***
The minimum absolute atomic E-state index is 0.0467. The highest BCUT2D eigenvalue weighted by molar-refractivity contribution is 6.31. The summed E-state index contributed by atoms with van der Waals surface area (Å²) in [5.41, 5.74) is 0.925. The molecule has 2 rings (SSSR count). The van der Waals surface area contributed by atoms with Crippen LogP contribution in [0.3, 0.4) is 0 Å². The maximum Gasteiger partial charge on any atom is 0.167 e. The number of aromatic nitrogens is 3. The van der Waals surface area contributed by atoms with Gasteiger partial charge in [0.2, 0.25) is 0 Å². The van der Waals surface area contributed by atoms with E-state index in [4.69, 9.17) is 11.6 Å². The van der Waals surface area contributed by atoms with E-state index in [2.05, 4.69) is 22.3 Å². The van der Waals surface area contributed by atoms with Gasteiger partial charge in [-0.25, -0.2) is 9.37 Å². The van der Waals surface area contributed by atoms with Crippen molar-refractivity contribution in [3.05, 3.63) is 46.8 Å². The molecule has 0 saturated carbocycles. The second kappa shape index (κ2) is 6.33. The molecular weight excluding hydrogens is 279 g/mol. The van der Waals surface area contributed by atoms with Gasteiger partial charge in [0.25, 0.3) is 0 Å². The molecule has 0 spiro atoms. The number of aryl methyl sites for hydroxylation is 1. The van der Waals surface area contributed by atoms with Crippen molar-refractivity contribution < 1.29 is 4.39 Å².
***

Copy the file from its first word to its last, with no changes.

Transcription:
The minimum absolute atomic E-state index is 0.0467. The highest BCUT2D eigenvalue weighted by molar-refractivity contribution is 6.31. The summed E-state index contributed by atoms with van der Waals surface area (Å²) in [5.41, 5.74) is 0.925. The molecule has 2 rings (SSSR count). The van der Waals surface area contributed by atoms with Crippen LogP contribution in [0.3, 0.4) is 0 Å². The maximum Gasteiger partial charge on any atom is 0.167 e. The number of aromatic nitrogens is 3. The van der Waals surface area contributed by atoms with Gasteiger partial charge in [0.2, 0.25) is 0 Å². The van der Waals surface area contributed by atoms with E-state index in [4.69, 9.17) is 11.6 Å². The van der Waals surface area contributed by atoms with E-state index in [2.05, 4.69) is 22.3 Å². The van der Waals surface area contributed by atoms with Gasteiger partial charge in [-0.25, -0.2) is 9.37 Å². The van der Waals surface area contributed by atoms with Crippen molar-refractivity contribution in [3.05, 3.63) is 46.8 Å². The molecule has 0 saturated carbocycles. The second kappa shape index (κ2) is 6.33. The molecular weight excluding hydrogens is 279 g/mol. The van der Waals surface area contributed by atoms with Gasteiger partial charge in [0.25, 0.3) is 0 Å². The molecule has 0 spiro atoms. The number of aryl methyl sites for hydroxylation is 1. The van der Waals surface area contributed by atoms with Crippen molar-refractivity contribution < 1.29 is 4.39 Å².